Impacts of anthropogenic disturbance on vegetation dynamics: a case study of Wadi Hagul, Eastern Desert, Egypt.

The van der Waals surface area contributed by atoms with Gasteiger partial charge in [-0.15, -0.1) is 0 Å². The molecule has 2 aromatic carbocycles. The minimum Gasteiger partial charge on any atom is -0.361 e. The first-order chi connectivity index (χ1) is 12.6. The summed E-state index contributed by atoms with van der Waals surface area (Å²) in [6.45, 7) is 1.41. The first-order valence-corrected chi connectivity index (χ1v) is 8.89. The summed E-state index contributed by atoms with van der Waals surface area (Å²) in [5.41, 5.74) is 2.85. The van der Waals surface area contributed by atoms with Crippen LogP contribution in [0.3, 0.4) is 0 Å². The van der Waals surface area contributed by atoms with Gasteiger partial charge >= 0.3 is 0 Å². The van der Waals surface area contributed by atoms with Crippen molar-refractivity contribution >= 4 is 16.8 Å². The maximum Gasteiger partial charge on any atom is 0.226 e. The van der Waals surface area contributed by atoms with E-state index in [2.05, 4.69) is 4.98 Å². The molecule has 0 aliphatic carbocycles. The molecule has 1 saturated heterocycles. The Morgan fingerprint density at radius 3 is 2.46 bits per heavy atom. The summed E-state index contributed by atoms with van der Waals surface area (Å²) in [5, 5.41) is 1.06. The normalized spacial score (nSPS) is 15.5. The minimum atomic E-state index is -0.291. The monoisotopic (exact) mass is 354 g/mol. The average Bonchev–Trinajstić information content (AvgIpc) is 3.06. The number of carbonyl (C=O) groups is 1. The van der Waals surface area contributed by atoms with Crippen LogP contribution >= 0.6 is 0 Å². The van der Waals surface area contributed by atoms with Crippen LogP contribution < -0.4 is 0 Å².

Irresponsible human interventions, encroachment of natural habitats, and climate change negatively affect wildlife. In this study, the effects of human influence on Wadi Hagul, an unprotected area in the north of the Egyptian Eastern Desert that has recently been subjected to blatant encroachments of vegetation, were studied. The most important of these threats is the construction of the new road Al-Galala-Wadi Hagul-Zafarana. In Wadi Hagul, 80 species are reported in this study; the most represented plant families are Asteraceae (15 species) and Brassicaceae (6 species). Perennial, chamaephyte and Saharo-Arabian species were recorded in the highest percentage. Detrended canonical correspondence analysis showed that latitude, longitude, altitude, silt, sand contents, pH, and CO32- content are the factors that have the highest effect on vegetation distribution in the studied stands. Several invasive and alien species such as Euphorbia prostrata have been listed; these species typically have a negative effect on native species. The Soil Adjusted Vegetation Index (SAVI) indicated a decrease in plant cover during the study period, as compared to previous years. In 2013 and 2020, SAVI ranged from -0.02 to 0.42 and from -0.18 to 0.28, respectively. Recently, the violation and destruction of wildlife have increased, therefore, preserving it along with general biodiversity has become an urgent necessity.